We should also point out that flat-fee pricing is really long-term usage pricing, so even "flat" fees include a usage-based component: it's just averaged over a period much longer than a connection lifetime.[f]

  • Bits/bytes/cells/packets are not the correct units to charge for — it's information that users care about. Any scheme that proposes to look inside every packet to determine how it relates to other packets is likely to be too complex to be justified. Also, lower-layer mechanisms (such as Ethernet collisions) or packet losses requiring retransmissions make it difficult to predict how much "raw" data has to be transferred to transmit a given amount of information. Should users be charged for retransmissions that they have no control over, or packets that are dropped by the network?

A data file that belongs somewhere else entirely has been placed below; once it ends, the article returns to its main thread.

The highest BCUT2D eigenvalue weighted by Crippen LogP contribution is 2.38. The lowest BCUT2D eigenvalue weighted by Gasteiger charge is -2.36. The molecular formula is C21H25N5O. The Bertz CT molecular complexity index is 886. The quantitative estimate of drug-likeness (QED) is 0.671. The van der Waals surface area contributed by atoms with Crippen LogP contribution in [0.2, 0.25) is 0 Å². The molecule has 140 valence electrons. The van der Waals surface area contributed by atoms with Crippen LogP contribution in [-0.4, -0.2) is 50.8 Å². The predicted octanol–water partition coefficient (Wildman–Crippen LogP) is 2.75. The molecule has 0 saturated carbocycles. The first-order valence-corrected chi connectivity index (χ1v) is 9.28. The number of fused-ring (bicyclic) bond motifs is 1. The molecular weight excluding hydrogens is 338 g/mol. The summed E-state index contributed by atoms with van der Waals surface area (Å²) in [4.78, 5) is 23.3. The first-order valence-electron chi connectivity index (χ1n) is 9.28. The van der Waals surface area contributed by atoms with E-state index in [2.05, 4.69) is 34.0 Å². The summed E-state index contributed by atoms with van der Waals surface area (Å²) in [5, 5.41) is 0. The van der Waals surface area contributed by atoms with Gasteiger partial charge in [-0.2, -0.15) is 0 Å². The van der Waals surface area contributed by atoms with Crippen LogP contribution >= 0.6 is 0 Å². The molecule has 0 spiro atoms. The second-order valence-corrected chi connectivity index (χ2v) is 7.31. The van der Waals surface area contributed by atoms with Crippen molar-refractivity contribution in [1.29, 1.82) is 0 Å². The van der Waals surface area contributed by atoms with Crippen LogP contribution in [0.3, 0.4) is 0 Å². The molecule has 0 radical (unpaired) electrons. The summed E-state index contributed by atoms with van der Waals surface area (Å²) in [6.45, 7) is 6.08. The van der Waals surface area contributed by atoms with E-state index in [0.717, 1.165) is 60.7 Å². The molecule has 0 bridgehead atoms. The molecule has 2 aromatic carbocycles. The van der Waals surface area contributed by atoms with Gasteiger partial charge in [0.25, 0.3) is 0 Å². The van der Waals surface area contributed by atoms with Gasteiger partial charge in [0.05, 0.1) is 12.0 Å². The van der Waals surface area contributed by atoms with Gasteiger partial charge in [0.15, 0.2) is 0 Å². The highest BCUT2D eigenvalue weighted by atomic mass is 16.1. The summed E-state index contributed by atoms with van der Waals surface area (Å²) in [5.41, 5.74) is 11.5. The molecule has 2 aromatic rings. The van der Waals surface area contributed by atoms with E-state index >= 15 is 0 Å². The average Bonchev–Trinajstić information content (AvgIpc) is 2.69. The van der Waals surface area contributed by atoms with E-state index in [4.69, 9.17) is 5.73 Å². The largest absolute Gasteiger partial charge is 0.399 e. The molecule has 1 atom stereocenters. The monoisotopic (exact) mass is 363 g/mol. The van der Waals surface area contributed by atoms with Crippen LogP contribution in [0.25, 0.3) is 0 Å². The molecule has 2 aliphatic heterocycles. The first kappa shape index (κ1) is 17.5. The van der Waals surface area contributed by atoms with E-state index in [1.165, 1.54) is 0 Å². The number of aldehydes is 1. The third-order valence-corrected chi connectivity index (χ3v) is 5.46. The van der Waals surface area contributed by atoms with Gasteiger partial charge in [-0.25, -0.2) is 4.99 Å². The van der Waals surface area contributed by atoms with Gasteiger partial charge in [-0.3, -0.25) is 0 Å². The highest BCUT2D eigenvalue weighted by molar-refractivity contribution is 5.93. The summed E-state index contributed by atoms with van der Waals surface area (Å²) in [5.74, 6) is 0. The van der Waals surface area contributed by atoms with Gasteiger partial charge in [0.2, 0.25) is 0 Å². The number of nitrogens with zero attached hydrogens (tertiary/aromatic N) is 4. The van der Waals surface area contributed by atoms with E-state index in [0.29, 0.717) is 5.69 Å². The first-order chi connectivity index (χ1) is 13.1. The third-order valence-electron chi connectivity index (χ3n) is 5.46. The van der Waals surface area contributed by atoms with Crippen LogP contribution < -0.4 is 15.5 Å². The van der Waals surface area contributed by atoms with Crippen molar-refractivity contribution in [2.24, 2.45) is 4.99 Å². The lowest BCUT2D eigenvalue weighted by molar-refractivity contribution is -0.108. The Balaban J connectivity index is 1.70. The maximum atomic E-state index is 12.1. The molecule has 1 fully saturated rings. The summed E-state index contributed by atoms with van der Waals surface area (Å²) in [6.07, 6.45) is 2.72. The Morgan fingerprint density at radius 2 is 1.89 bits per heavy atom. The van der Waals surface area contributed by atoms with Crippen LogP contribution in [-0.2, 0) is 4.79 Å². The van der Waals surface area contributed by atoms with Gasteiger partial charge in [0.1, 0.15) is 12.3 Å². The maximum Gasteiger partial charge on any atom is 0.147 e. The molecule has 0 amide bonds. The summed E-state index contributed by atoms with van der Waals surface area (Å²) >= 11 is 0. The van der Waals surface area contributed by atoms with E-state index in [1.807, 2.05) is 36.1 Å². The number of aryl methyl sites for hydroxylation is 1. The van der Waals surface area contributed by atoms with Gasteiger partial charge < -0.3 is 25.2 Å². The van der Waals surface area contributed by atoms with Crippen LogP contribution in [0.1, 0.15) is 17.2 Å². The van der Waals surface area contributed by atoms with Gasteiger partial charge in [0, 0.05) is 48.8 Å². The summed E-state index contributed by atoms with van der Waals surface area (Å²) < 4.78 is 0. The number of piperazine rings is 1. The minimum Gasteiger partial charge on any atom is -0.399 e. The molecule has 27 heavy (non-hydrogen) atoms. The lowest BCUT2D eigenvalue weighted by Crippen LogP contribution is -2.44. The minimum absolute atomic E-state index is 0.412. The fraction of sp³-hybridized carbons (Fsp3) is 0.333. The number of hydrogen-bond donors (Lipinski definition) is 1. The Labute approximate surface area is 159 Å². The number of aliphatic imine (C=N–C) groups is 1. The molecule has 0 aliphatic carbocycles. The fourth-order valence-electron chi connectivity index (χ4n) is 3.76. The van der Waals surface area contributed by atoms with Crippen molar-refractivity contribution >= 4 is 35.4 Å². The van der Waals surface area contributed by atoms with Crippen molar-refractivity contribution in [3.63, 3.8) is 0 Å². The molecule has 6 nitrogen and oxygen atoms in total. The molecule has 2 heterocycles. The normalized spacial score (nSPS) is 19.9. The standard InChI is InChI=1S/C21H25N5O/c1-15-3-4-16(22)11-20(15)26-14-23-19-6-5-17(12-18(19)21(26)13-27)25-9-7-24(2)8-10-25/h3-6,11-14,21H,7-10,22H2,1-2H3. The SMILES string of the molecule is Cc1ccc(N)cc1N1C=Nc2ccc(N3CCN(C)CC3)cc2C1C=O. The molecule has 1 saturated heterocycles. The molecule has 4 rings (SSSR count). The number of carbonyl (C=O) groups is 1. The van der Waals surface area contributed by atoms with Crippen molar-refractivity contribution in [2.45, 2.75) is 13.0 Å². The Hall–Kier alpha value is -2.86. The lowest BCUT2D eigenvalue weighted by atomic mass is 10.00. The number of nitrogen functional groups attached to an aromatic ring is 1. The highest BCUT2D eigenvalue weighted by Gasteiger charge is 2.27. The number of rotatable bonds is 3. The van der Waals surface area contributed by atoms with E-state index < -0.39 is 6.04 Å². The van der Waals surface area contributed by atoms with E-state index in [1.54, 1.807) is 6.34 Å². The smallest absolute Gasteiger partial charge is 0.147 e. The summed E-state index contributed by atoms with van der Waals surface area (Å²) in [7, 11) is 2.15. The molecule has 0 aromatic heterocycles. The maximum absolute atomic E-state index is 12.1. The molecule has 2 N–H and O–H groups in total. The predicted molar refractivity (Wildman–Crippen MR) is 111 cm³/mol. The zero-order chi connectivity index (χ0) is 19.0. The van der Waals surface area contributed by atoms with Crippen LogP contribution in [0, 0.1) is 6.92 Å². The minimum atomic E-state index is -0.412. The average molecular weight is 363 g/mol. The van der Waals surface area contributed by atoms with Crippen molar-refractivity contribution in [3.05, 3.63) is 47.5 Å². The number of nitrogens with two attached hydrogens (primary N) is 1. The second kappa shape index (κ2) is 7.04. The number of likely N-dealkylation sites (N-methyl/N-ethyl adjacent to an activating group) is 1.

• Counterpoint: Our proposal involves pricing for transport, not for content. The ''importance'' of a particular packet, and its relation to other packets, is a higher-layer issue determined by the application (or ultimately by the users). We are not proposing that the network be aware of these issues; on the contrary, with responsive pricing it's up to the users to decide how packets are used to transfer information. It's true that it is in general impossible to determine beforehand exactly how many packets are required to transmit a block of information, but again this is a higher-layer issue. Indeed, there will be some efficiency gains from providing a financial incentive to software developers to make more efficient use of network packet transport. The important question is whether the users or the network should bear the uncertainty arising from variations in congestion. If the network is expected to offer a ''file transfer'' service, the file transfer charge per megabyte could be computed by averaging over many such transfers. If the user is expected to pay for all transmitted packets, they could define a maximum number of packets they are willing to transmit per megabyte of information, and invoke an application-layer process if this threshold is exceeded.